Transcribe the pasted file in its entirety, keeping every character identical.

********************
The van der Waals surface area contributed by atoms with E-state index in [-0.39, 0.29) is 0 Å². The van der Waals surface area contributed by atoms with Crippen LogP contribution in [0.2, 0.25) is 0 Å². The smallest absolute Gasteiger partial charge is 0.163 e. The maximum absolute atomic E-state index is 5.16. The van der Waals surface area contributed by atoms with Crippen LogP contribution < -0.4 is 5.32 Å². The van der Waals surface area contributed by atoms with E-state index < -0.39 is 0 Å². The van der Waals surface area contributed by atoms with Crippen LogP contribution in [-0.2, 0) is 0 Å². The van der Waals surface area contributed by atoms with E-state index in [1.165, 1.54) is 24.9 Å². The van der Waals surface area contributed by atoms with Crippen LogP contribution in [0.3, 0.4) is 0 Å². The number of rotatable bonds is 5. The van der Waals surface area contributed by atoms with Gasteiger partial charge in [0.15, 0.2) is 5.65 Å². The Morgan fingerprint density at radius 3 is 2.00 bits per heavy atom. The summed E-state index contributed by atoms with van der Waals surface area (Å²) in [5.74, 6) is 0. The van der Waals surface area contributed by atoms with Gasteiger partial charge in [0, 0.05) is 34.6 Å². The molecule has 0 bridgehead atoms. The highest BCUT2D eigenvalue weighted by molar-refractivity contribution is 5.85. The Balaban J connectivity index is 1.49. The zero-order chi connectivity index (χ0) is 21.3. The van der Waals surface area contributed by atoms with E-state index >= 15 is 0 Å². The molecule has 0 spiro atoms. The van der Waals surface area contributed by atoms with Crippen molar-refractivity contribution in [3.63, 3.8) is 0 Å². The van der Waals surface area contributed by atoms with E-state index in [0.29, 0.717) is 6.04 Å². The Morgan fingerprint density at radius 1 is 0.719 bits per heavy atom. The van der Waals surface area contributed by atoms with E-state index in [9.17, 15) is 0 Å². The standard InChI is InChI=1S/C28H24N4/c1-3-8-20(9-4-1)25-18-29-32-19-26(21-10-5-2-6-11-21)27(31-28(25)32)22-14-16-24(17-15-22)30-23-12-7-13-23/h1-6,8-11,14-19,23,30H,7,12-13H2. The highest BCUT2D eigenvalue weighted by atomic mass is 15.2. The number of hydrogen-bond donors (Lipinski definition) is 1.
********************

The van der Waals surface area contributed by atoms with E-state index in [-0.39, 0.29) is 0 Å². The van der Waals surface area contributed by atoms with Crippen LogP contribution in [0.2, 0.25) is 0 Å². The smallest absolute Gasteiger partial charge is 0.163 e. The maximum absolute atomic E-state index is 5.16. The van der Waals surface area contributed by atoms with Crippen LogP contribution < -0.4 is 5.32 Å². The van der Waals surface area contributed by atoms with E-state index < -0.39 is 0 Å². The van der Waals surface area contributed by atoms with Crippen LogP contribution in [-0.2, 0) is 0 Å². The van der Waals surface area contributed by atoms with E-state index in [1.165, 1.54) is 24.9 Å². The van der Waals surface area contributed by atoms with Crippen LogP contribution in [0.3, 0.4) is 0 Å². The number of rotatable bonds is 5. The van der Waals surface area contributed by atoms with Gasteiger partial charge in [0.15, 0.2) is 5.65 Å². The Morgan fingerprint density at radius 3 is 2.00 bits per heavy atom. The summed E-state index contributed by atoms with van der Waals surface area (Å²) in [5.74, 6) is 0. The van der Waals surface area contributed by atoms with Gasteiger partial charge in [0, 0.05) is 34.6 Å². The molecule has 0 bridgehead atoms. The highest BCUT2D eigenvalue weighted by molar-refractivity contribution is 5.85. The Balaban J connectivity index is 1.49. The zero-order chi connectivity index (χ0) is 21.3. The van der Waals surface area contributed by atoms with E-state index >= 15 is 0 Å². The molecule has 0 spiro atoms. The van der Waals surface area contributed by atoms with Crippen molar-refractivity contribution in [3.63, 3.8) is 0 Å². The van der Waals surface area contributed by atoms with E-state index in [0.29, 0.717) is 6.04 Å². The Morgan fingerprint density at radius 1 is 0.719 bits per heavy atom. The van der Waals surface area contributed by atoms with E-state index in [9.17, 15) is 0 Å². The standard InChI is InChI=1S/C28H24N4/c1-3-8-20(9-4-1)25-18-29-32-19-26(21-10-5-2-6-11-21)27(31-28(25)32)22-14-16-24(17-15-22)30-23-12-7-13-23/h1-6,8-11,14-19,23,30H,7,12-13H2. The highest BCUT2D eigenvalue weighted by atomic mass is 15.2. The number of hydrogen-bond donors (Lipinski definition) is 1.